Genres and mechanics have names for a reason. When something comes up often enough, it's worth developing a shorthand and grouping things together that feel alike. In the past few years, mashing up genres has become the new i...

Review: The Consuming Shadow

Aug 24 // Stephen Turner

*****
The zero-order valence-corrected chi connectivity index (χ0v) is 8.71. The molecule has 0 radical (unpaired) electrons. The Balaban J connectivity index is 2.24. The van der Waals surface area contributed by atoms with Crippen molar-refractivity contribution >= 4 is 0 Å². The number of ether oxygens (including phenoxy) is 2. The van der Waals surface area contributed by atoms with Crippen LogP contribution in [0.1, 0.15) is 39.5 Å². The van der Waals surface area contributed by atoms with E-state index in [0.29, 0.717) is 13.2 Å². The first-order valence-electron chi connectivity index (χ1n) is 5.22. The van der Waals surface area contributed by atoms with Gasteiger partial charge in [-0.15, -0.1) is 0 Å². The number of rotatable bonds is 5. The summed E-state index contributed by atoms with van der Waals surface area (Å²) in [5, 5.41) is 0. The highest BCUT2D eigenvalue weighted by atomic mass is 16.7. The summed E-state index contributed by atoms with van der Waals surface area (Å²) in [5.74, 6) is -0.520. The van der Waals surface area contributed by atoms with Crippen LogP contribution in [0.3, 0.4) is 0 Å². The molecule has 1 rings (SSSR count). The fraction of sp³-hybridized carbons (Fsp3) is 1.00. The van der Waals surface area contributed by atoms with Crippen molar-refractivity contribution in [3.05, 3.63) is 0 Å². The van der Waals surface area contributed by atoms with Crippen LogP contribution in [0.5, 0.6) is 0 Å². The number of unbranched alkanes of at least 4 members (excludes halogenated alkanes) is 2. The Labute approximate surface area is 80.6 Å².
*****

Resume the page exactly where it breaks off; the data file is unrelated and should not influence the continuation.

The Consuming Shadow (PC) Developer: Ben "Yahtzee" Croshaw Publisher: Ben "Yahtzee" Croshaw Released: July 30, 2015MSRP: $9.99 As a lone investigator, you must travel across the UK in a hatchback full of infinite fuel, searching for clues about an invading Elder God and the ritual that will banish them from our world. Starting from the edge of Scotland, you move from town to town (some deadly, some friendly) before arriving in Stonehenge to finish the job. You only have 60 hours before the world ends, so do make those miles count. The Consuming Shadow can best be described as part dungeon crawler, part roguelike travelogue; FTL by way of Call of Cthulhu. It’s a lazy comparison to make, but one quite deserving of a game so transparently stitched together. If you’re expecting anything more than a reskin and a compartmentalization of cannibalized ideas, then The Consuming Shadow will disappoint. To quote Croshaw in the press release: “The graphics aren't the game's strong point: my goal with the game was to create a kind of horror game more akin to literature.” It’s an honest, if somewhat cowardly cop, considering the lack of sympathy that butters his bread. Graphically, it’s supposed to evoke the Commodore and DOS titles of yore, only it looks like Newgrounds Flash game from 2009. [embed]307557:60109:0[/embed] And with that in mind, The Consuming Shadow has to live and die by its own prose. It actually does an excellent job of selling the severity and doubt of each encounter, but it’s also undermined by a lack of procedurally-generated content. The line-by-line variations of the same paragraph quickly turn stale, despite being a solid read. But then, on the flip-side to that, The Consuming Shadow is a purposefully short game. It starts out with a first-person view of your car, which is suitably atmospheric; nothing but motorway signs and a passenger seat full of hastily gathered items. Using a GPS, you have to choose a nearby destination, always being wary of time and distance. Random encounters on the road are a case of risk and reward, but if you don’t have the right equipment, they usually end up being detrimental to your cause. Compared to other roguelikes that offer a fair gamble without the specialist items, The Consuming Shadow’s encounters are almost always stacked against you. Every destination is either a safe haven or a dungeon crawl. The former provides supplies and medical treatment and the latter forms the main crux of the game. Dungeon crawls are where you’ll find clues about each possible invading God and the runic chants needed to banish them; which would be an easy task if not for the scuttling creatures and end-level objectives in your way. Oh, and the fact this where most of The Consuming Shadow’s problems lie. From a third-person landscape perspective, you move through a maze of rooms – be it a house, hospital, warehouse, derelict estate, or park – collecting notes and battling silhouetted enemies. The exploration of an urban environment is a fine horror staple, and it’s a wonderful change from the current crop of first-person jump fests, but all the goodwill is undone by the almost unavoidable attacks and cumbersome controls on a keyboard/mouse setup. Combat is appalling. No witty metaphor or breathless soliloquy, here. It’s appalling. A handgun is always by your side, with three types of limited ammunition, and randomized spells. But between the flaky auto-aim, the minimal field of view and the enemies’ erratic speeds and ranged attacks, combat is a draining experience. Pistol whipping and an exploitation of blind spots turn out to be the key to success, as spells rarely help the cause. While the monsters are varied and left to the imagination, the tactics against them aren’t. I’m pretty sure you're not meant to stand side-by-side with a writhing mass, following it around like a conjoined twin, before pimp-slapping it to death. Since this is a love letter to H.P. Lovecraft, there’s a sanity meter involved. Running away from a problem or encountering a bad decision drains your sanity points, which results in some unnerving hallucinations on the motorway and in the urban mazes. Unfortunately, low sanity also induces an awful QTE event within the decision making. One mistimed click and you’ll blow your head off in a silhouetted suicide. It’s a novelty at first, then a time waster. Every session of The Consuming Shadow is clearly designed for repetition and tailored towards streaming (Croshaw is banking on it for exposure’s sake). Failure is never the end – every game over awards EXP for stat boosts and there are unlockable characters, too – though by the time the needed advantages arrive, it’s far too late in terms of interest. The major problem with The Consuming Shadow is that it’s a bubble-gum experience, especially compared to its peers. When it works, it’s only because of a new discovery. There’s something genuinely thrilling about finding a connection and jotting it down in your table of suspects, before setting off to the next hotspot. But when you enter another procedurally-generated dungeon, it’s a wearisome slog again. The Consuming Shadow is more Frankenstein’s Monster than Eldritch Abomination, shambling along as it does with once fresh parts, dug up from here and there. I can only hope Yahtzee sees the irony the next time he attacks a new game for being old hat or a cut-and-paste job. [This review is based on a retail build of the game provided by the publisher.]